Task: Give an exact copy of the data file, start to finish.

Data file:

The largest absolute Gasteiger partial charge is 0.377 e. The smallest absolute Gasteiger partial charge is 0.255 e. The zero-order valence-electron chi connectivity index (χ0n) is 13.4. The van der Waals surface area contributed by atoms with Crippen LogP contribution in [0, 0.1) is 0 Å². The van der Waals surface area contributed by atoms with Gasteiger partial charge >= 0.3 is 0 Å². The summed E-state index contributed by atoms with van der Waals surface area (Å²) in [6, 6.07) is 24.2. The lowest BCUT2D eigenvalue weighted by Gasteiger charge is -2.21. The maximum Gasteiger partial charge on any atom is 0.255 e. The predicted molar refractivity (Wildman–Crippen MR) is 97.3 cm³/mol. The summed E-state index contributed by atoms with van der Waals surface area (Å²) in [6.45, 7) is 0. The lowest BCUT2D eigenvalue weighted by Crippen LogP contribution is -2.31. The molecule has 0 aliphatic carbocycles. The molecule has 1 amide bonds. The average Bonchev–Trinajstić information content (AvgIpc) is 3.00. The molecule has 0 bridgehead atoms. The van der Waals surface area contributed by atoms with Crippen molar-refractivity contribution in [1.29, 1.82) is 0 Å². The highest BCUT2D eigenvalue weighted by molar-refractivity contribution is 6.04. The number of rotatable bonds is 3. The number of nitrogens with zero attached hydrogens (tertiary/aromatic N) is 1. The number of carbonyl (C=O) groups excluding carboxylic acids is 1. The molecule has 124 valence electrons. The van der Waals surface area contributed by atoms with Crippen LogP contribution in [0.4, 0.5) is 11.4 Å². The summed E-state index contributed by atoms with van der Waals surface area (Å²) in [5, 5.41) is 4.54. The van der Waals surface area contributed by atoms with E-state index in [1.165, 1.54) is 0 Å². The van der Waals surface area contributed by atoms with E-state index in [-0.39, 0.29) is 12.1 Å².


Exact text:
The largest absolute Gasteiger partial charge is 0.377 e. The smallest absolute Gasteiger partial charge is 0.255 e. The zero-order valence-electron chi connectivity index (χ0n) is 13.4. The van der Waals surface area contributed by atoms with Crippen LogP contribution in [0, 0.1) is 0 Å². The van der Waals surface area contributed by atoms with Gasteiger partial charge >= 0.3 is 0 Å². The summed E-state index contributed by atoms with van der Waals surface area (Å²) in [6, 6.07) is 24.2. The lowest BCUT2D eigenvalue weighted by Gasteiger charge is -2.21. The maximum Gasteiger partial charge on any atom is 0.255 e. The predicted molar refractivity (Wildman–Crippen MR) is 97.3 cm³/mol. The summed E-state index contributed by atoms with van der Waals surface area (Å²) in [6.45, 7) is 0. The lowest BCUT2D eigenvalue weighted by Crippen LogP contribution is -2.31. The molecule has 0 aliphatic carbocycles. The molecule has 1 amide bonds. The average Bonchev–Trinajstić information content (AvgIpc) is 3.00. The molecule has 0 bridgehead atoms. The van der Waals surface area contributed by atoms with Crippen molar-refractivity contribution in [1.29, 1.82) is 0 Å². The highest BCUT2D eigenvalue weighted by molar-refractivity contribution is 6.04. The number of rotatable bonds is 3. The number of nitrogens with zero attached hydrogens (tertiary/aromatic N) is 1. The number of carbonyl (C=O) groups excluding carboxylic acids is 1. The molecule has 124 valence electrons. The van der Waals surface area contributed by atoms with Crippen LogP contribution in [0.4, 0.5) is 11.4 Å². The summed E-state index contributed by atoms with van der Waals surface area (Å²) in [5, 5.41) is 4.54. The van der Waals surface area contributed by atoms with E-state index in [1.165, 1.54) is 0 Å². The van der Waals surface area contributed by atoms with E-state index in [-0.39, 0.29) is 12.1 Å².